UTSA Vice Provost David R. Johnson (left) and David Carter,
representative of family donating collection to archive
(Photo by Mark McClendon)
>> Read a San Antonio Express-News story (2/12/09) about
the Carter family gift to UTSA
UTSA Library receives historic 1830s documents
By Kris Rodriguez
Public Affairs Specialist
(Feb. 12, 2009)--UTSA officials announced Feb. 11 the donation of documents from the 1830s to the UTSA Library Archives and Special Collections at UTSA's Institute of Texan Cultures. The gift comes from the family of Aline Carter, poet laureate of Texas and former curator of the Alamo. Additionally, the family will establish an endowment to support and maintain the UTSA archives and collections.
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Among the items in the Carter family's donation:
- Aline Carter's manuscript, "Light Beyond the Hills," a recounting of the life of her great-grandmother, Elizabeth Canterbury, one of the first five female settlers in San Antonio
- "The Perote Papers," written by Canterbury's husband, Wilson Riddle, they are his plea to a British minister for the release from a dungeon of him, his brother and other prisoners
- "Indian Depredations Reports," which describe massacres, conflicts and cruelty inflicted by Indians on whites. In the 19th century, the term "depredations" was used universally to describe these actions. San Antonian George Brackenridge reported on "depredations" committed by Indians on the Texas frontier. He was appointed by the secretary of the interior to head an investigative committee
- A telegram from Clara Driscoll, known as "Savior of the Alamo," who in 1903 provided funds to prevent the sale of the Alamo to a hotel firm
"We hope this collection serves as a great resource for public education," said family spokesperson Paul Carter. "If anyone is interested in doing a documentary on San Antonio or pursuing historical research on a class project, they would now have these resources available to provide accurate and first-hand accounts. We are grateful that the UTSA archives exist and want to spread the word about the many worthwhile endeavors UTSA is pursuing, which we will support with our donations."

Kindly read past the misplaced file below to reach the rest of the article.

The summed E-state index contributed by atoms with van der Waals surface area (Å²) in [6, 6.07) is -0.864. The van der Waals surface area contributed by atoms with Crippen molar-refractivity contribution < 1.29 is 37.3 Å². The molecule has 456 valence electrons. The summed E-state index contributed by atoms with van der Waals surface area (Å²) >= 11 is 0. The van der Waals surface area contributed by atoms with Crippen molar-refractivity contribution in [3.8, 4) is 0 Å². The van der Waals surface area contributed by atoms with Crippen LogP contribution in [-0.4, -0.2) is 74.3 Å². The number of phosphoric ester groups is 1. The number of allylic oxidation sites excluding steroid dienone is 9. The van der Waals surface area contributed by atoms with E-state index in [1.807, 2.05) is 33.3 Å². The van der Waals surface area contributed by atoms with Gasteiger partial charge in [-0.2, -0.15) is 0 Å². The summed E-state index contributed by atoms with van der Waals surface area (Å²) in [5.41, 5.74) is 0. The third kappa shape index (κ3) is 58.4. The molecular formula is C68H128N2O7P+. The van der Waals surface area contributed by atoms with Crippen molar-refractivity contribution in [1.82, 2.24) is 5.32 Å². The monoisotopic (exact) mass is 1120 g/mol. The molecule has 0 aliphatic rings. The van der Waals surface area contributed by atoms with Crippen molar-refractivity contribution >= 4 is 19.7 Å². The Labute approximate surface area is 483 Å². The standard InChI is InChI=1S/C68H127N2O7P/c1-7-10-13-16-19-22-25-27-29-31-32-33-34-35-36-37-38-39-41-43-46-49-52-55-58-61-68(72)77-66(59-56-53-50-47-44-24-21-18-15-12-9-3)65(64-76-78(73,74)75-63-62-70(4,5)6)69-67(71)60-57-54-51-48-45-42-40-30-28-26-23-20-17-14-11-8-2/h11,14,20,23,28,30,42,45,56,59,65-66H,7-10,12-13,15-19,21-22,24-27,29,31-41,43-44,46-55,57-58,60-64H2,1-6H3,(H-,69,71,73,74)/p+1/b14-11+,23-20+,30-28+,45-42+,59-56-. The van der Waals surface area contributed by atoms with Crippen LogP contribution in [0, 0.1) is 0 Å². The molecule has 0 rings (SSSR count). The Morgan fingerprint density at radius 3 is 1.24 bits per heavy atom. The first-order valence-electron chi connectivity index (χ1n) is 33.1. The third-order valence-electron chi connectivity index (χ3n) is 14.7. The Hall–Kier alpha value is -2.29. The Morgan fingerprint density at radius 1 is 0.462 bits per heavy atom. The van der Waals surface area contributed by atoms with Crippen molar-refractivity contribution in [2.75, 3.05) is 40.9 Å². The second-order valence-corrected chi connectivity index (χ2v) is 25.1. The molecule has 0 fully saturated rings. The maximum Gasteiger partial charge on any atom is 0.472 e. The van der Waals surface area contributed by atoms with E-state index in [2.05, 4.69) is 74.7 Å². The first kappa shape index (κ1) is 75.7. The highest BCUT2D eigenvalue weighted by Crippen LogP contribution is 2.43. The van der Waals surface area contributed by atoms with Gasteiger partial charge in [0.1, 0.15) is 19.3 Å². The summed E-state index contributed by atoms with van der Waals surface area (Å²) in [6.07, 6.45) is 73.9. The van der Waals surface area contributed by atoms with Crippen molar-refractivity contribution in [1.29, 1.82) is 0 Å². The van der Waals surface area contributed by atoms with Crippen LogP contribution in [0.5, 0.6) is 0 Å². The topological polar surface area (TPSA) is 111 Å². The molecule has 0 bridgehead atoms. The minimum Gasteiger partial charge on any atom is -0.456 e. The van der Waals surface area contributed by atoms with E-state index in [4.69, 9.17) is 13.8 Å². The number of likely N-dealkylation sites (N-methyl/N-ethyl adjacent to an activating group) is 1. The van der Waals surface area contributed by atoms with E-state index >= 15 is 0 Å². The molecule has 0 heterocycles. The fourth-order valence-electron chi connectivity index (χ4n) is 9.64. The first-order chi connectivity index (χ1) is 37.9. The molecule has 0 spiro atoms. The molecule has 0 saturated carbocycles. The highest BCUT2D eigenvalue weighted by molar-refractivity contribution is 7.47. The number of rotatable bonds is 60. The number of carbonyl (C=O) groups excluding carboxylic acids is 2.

Because such materials enhance the understanding and knowledge of early San Antonio, Carter said that his family hopes their donation spurs other local families to search through older photographs and papers and determine if they could be pertinent additions to the UTSA archives.
"We are pleased that the UTSA Archives and Special Collections will be the repository for this important San Antonio family collection," said David R. Johnson, UTSA vice provost for academic and faculty support and former interim dean of the library. "There is no doubt the collection will be a tremendous resource for historians and students researching 19th and 20th century San Antonio as it was experienced and described by the Carter family. Covering the family's activities for more than a century, the collection provides great insight into the fabric of life in the city and region."
UTSA Archives and Special Collections holds more than 300 collections, ranging from Mexican manuscripts from the 1500s to original Fiesta San Antonio Commission photos of the 1920s. The archive also serves as the repository for the university's primary source of materials on San Antonio regarding women and gender, authors and political activities of the San Antonio Mexican-American community since World War II.
Access to the UTSA Archives and Special Collections is free and open to all. For more information, call (210) 458-2381 or visit the UTSA Archives and Special Collections Web site.